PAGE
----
Arguments for the existence of god can be dealt with using the standard criticisms that so clearly reveal the inherent problems: First Cause challenged by infinite regress; an all-powerful always-present deity but one that conveniently has to hide from us; a loving creative critter that still designs carnivores and prey to ensure constant and sadistic suffering without any moral payback except to some unimaginable greater good; an omniscient spook that knows the future but pretends our free will to believe in the unbelievable is the determining factor that presents us with the juicy reward of eternal heaven for making the right choice and eternal hell for the wrong; Pascal’s wager that presents its case as why not believe and be ‘safe’ but fails to account for which of the thousands of previous gods that have been around since the dawn of time to be the right one; the ‘if one can imagine something like a god then such a god must be real’ argument; that god to be god must have certain characteristics we deem essential like being omnipotent, omniscient, omnipresent, loving, but deem specific characteristics like green hair and a unibrow to be too absurd to ponder; and so on.

Usually, when all is said and done and all the evidence for god lies in a discredited heap by means of our rational and reasonable skeptical shredder, the final retreat for the devout is to claim that faith requires only belief, that sum total of our reasoning is the wrong tool to investigate theological truth claims… as if there were any others we have.

Many who delve into the theological maelstrom grow weary and frustrated that the truth claims offered up as evidence or proofs of such a critter, for both god and the religious belief sets that are reliant on the existence of such a critter, are significantly lacking excellent reasons and solid, testable, repeatable, predictive, explanatory, and falsifiable evidence to back those reasons up. What’s a nice and tolerant person who wishes to offend no one – believer and non-believer alike – to do?  The answer at first blush seems to be to assume a middle position, one that seems safe enough from the harsh criticism from both ends of the belief spectrum, namely, agnosticism. The agnostic is usually a person who cannot accept the truth claims of any one particular religious belief set because of a lack of reasonable proofs and evidence nor accept the lack of evidence for god as definitive enough to settle for the default position of non-belief, which also happens to carry with it all kinds of negative endorsements like a lack of morality or the veneer of just another militant sect but with a different kind of faith. But is this position of agnosticism honest?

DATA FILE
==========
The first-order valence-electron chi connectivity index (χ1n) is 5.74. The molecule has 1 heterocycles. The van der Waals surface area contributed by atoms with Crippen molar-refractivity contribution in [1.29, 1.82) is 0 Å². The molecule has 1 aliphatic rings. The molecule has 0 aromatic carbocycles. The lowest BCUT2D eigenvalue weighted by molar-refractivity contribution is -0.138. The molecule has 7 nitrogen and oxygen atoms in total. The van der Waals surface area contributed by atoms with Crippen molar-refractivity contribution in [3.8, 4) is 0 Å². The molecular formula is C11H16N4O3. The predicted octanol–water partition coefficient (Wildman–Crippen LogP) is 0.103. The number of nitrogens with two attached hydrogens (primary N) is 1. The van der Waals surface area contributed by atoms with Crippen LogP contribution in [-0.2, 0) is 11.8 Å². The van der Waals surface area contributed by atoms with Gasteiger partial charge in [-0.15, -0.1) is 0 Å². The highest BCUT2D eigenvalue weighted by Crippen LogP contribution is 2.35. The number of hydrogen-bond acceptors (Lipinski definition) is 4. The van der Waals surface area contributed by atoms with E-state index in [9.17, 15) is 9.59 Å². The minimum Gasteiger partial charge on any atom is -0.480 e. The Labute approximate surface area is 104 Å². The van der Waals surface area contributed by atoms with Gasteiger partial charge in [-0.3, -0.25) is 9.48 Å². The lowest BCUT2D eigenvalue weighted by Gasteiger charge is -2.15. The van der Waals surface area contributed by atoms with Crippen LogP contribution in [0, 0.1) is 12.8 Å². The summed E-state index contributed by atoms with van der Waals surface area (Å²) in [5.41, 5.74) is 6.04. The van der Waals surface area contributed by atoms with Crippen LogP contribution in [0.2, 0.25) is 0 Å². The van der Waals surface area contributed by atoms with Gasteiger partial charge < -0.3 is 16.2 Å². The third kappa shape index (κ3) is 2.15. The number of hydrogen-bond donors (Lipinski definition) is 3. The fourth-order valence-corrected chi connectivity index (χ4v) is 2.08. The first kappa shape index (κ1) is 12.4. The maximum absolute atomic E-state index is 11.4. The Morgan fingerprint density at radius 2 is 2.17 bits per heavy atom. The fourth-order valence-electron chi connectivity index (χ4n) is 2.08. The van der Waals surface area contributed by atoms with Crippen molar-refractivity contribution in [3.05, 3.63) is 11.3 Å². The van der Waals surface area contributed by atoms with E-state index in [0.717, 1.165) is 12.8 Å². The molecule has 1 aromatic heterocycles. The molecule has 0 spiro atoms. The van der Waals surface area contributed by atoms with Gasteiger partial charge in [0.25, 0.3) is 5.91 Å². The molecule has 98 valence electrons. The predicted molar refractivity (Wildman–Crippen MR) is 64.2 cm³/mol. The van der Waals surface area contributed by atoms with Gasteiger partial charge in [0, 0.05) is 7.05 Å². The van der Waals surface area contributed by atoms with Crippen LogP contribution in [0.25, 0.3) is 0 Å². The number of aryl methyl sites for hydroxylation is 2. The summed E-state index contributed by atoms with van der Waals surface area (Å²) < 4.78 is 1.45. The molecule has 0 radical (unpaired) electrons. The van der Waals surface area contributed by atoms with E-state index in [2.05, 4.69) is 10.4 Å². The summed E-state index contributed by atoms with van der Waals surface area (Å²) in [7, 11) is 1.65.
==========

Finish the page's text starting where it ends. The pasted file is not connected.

I think agnosticism is as much a significant problem for its lack of a conclusion and thus inaction in its name as any unjustified belief set that fuels action and behaviour in its name. Thought of another way, I criticize agnosticism because it is really nothing more than just a failure to draw a reasonable conclusion; it is, instead, an intellectual cop out, an avoidance technique, an enabling maneuver to allow the battle between unjustified beliefs and their adverse effects to continue to wreak unnecessary suffering and further entrench intolerance against human rights and human dignity in the name of piousness. More on that point later in the post.

In a slightly different approach about criticizing agnosticism, we simply do not claim agnosticism in any other arena of life even when we accept the possibility – even the likelihood – that our conclusions will change if we have better reasons to do so rather than maintaining a prior conclusion with poorer ones. Only in a theistic context do we retract our ability to come to reasonable and timely conclusions and, instead,  substitute this cognitive holding pattern, which to me is the equivalent of good people choosing to do nothing because they do not wish to make public the decision that a conclusion has been formed and accept the consequences to either support or reject unjustified beliefs; instead, agnostics choose not to come to a conclusion at all. This is a form of intellectual cowardice.